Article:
Physics Lab Activity

Relative Velocity in 1 Dimension



Consider Plug and Chug Problem #1 on p. 41 of the text:

"Calculate the resultant velocity of an airplane that normally flies at 200 km/h if it encounters a 50 km/h tailwind. If it encounters a 50 km/h headwind?"

(The problem of combining velocities in one dimension is also discussed in section 3.2 Velocity Vectors, on p. 29 of the text. In particular, see Fig. 3.2)

The phrase "airplane that normally flies at 200 km/h" means that the speedometer of the airplane measures the airplane's speed relative to the surrounding air, so that if there is no wind the airplane's speed relative to the ground will be 200 km/h. Of course, the speed of the wind (air) is measured relative to the ground.

The text says that the answers to the above questions are 250 km/h for the tailwind and 150 km/h for the headwind, which means that:

velocity of plane relative to the ground = velocity of plane relative to the air + velocity of air relative to the ground

where we need to remember that the "+" sign above refers to vector addition.

The question is, does all of this really work? In this lab, you can simulate this situation using a motorized cart to represent the airplane and a large piece of paper to represent the air. The lab table can represent the ground.


variable-speed motorized cart

meter stick or metric tape

stop watch

2 meters of bulletin-board paper


Design an experiment that will test the text's claim concerning the way velocities add. Some suggested equipment is listed above - you don't have to use all of it, and if you will need additional equipment contact your instructor. Be sure to discuss your plans with your instructor before you begin.


  1. A boat is moving downstream (with the current) and its speedometer says 10 km/h. The captain of the boat knows that the current has a velocity of 4 km/h. What is the speed of the boat relative to the river bank? What if the boat turns 180o and goes upstream?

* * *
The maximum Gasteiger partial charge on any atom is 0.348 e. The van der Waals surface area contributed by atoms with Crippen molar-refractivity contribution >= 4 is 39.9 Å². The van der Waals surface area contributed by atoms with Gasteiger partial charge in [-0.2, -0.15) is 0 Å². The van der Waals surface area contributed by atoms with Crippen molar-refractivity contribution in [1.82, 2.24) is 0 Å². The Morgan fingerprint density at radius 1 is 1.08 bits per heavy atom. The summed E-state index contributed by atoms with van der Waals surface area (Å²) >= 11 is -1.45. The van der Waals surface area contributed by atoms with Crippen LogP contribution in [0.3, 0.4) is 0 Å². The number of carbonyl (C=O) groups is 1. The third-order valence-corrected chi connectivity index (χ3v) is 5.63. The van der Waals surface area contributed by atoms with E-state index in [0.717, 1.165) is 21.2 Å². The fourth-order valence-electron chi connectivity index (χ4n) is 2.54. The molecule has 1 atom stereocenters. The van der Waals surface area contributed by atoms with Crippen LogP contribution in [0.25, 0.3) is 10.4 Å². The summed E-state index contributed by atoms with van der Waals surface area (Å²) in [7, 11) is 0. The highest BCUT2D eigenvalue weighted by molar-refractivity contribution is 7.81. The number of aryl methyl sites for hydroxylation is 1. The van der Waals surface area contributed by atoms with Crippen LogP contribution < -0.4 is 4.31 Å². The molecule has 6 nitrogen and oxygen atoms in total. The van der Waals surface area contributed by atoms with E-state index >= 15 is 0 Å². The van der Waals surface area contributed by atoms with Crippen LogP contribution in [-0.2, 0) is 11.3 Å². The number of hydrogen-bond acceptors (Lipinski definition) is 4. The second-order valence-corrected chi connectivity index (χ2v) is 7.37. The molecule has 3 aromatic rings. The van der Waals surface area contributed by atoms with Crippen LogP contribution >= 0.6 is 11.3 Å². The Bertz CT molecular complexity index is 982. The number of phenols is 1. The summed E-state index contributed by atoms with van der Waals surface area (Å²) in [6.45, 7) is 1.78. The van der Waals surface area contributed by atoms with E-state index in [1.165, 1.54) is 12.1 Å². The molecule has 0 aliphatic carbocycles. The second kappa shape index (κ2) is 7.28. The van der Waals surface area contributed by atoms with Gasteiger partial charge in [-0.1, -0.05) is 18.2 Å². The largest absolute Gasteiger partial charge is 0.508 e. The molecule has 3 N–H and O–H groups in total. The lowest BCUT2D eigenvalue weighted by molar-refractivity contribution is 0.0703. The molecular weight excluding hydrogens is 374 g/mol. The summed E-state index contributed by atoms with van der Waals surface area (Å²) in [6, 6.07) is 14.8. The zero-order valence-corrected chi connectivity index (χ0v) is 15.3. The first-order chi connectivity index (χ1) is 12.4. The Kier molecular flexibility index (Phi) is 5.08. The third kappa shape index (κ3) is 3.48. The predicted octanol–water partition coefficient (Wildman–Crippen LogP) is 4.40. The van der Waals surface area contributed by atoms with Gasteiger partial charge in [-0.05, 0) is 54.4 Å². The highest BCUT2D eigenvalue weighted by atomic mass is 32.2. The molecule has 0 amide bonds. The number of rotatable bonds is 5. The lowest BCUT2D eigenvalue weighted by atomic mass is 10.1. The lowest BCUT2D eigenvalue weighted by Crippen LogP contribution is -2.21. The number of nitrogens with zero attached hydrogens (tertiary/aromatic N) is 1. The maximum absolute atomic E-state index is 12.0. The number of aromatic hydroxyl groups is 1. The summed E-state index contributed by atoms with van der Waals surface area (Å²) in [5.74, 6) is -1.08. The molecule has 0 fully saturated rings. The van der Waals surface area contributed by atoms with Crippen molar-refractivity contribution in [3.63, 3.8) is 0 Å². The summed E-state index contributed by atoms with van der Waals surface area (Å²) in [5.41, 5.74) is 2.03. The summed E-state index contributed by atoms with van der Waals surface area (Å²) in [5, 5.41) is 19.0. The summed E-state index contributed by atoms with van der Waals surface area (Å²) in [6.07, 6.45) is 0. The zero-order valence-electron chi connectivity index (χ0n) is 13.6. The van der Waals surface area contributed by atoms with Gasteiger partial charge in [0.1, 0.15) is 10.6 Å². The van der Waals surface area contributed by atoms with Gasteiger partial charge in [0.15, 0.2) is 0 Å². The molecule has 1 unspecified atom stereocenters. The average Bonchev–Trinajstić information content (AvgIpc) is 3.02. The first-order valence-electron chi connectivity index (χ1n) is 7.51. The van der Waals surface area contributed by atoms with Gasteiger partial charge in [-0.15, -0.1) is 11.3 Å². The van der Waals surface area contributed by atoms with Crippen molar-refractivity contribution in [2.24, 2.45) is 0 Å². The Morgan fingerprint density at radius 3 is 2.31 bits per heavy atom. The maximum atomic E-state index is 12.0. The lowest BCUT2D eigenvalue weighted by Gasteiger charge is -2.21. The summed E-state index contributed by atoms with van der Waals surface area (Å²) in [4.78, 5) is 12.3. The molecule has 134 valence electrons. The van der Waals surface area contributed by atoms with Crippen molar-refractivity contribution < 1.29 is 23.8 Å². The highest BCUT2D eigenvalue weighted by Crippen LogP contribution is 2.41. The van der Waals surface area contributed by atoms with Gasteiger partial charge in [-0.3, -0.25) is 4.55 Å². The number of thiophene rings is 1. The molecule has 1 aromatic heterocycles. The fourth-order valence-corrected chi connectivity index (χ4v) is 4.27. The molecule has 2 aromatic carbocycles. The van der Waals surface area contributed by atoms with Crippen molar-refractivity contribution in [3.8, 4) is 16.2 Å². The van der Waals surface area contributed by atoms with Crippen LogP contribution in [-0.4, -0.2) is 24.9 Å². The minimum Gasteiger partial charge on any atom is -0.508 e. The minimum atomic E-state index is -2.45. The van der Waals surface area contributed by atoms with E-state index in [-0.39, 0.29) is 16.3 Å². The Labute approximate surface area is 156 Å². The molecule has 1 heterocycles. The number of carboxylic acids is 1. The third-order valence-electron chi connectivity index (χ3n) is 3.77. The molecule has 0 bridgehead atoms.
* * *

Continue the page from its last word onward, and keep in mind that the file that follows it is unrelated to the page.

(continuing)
2. An airplane's speedometer indicates that it is moving with a velocity of 120 m/s relative to the air. The compass indicates that the airplane is heading east. If the weather report says that there is a wind blowing toward the east at 30 m/s (relative to the Earth) at the plane's altitude, what is the airplane's velocity relative to the Earth? What would the plane's velocity be if the wind had the same speed toward the west?
  3. Suzie is riding in a car moving at 20 m/s (relative to the Earth) when she throws a ball in the same direction that the car is moving. If she can throw a ball at 35 m/s, how fast will the ball be moving (relative to the Earth) when Harry catches it? (Ignore air resistance effects.)


The relationship between velocities that you have (probably) found is quite simple and logical, isn't it? The amazing thing about it is that it is not true for all velocities! During the last years of the 19th century, experimental physicists, notably Michelson and Morely, were puzzled by results that indicated that the velocity of light did not behave "as it should" with regard to relative velocities. About 1905, Albert Einstein hypothesized that it was a basic fact of nature that all observers, no matter their relative velocity, would always measure the same velocity for light in a vacuum. Imagine that you always measured the same velocity for the cart relative to the table - no matter how fast you pulled the paper! This is a very strange result, which, by the way, only applies to light and other electromagnetic waves. Even though it is very counterintuitive, it has been well confirmed experimentally, many, many times.

last update September 11, 2006 by JL Stanbrough